Larson E. Whipsnade runs a seedy circus which is perpetually in debt. His performers give him nothing but trouble, especially Edgar Bergen and Charlie McCarthy. Meanwhile, Whipsnade's son and daughter, Phineas and Vicky, attend a posh college. Vicky turns down her caddish but rich suitor Roger Bel-Goodie, but changes her mind when she learns of her father's financial troubles. Will Vicky marry for money or succumb to the ventriloqual charm of Edgar Bergen? Will Whipsnade's Circus Giganticus make it over the state line one jump ahead of the sheriff?Written by
Rod Crawford <firstname.lastname@example.org>
There are two different cast lists in this movie, both with character names. IMDb uses the list in the opening credits because it is more complete: the end credits omit Mortimer Snerd. The only other difference places Eddie 'Rochester' Anderson last in the end credits, with the character name of "Cheerful" instead of "Rochester." See more »
Miss Sludge's cigarette changes length from scene to scene. It's also full length and unlit when she hits W.C. with it.
Also, the fan in the background is on in some scenes of the ping-pong game, and off again - during the fast cuts.
The sound of the ball bouncing in the fountain sometimes doesn't match the video - you hear it clinking in the cone when it's hovering at one point. See more »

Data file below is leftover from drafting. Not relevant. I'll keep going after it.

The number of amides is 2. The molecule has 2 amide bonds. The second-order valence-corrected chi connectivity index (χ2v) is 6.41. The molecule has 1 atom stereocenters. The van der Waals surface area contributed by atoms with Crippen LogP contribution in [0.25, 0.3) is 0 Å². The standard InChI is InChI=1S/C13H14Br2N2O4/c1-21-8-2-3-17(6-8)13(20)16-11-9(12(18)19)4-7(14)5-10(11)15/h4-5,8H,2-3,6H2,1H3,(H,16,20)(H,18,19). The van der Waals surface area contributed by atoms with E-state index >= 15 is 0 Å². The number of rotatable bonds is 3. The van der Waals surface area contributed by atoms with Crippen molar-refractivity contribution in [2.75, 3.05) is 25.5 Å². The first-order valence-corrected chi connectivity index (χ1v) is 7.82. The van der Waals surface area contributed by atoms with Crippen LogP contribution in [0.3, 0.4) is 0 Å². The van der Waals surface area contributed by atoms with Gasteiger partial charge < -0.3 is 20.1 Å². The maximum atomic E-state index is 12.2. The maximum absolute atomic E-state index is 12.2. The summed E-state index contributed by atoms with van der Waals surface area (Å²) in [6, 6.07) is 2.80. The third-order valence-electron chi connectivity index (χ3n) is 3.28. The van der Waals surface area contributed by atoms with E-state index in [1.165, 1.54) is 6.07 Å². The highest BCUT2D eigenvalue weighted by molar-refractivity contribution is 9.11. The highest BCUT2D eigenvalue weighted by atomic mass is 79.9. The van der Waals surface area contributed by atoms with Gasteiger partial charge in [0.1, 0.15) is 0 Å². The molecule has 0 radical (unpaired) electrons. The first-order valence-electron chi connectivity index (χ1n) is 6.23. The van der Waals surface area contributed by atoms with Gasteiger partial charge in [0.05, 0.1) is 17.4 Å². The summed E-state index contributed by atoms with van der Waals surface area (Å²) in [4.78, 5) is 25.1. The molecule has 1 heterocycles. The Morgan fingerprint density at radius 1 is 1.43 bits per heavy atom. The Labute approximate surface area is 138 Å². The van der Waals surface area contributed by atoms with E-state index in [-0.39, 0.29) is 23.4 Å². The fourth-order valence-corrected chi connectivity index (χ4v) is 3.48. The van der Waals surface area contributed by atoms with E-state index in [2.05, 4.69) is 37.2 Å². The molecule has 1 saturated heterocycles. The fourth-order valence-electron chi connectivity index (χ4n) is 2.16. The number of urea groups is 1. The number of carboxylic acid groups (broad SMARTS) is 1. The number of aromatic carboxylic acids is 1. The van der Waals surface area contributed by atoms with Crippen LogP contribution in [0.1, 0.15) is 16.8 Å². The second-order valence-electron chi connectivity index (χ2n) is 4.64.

W.C. Fields at less then his best, but still Fields.
When counting out change for a customer buying tickets at his debt-ridden circus, Fields leads the customer to believe that he not only has counted out too much, but accidentally given him change for a 20 rather than a 10. The customer grabs the money and runs without bothering to point out the mistake. I think you can guess what actually happened.
This is really the only relevance of the title to a movie which is basically a series of skits showcasing W.C. Fields and Edgar Bergen, occasionally together, but usually in individual routines. Although W.C. is always a pleasure to watch, this is certainly not one of the better movies in which to do that. First of all, the Bergen routines grow tiresome quickly. There's only so much I can take of watching a ventriloquist who moves his lips while everyone pretends that his wooden dummies are alive. Second, Fields' routines never reach the level of inspired zaniness which his best films are able to achieve.
Finally, Fields never really imbues his character with any humanity until the final scenes. It his ability to do so which makes his best movies so special ("It's a Gift", "The Bank Dick", "You're Telling Me", etc.). Without it, all you have is a run-of-the-mill hit-or-miss comedy.
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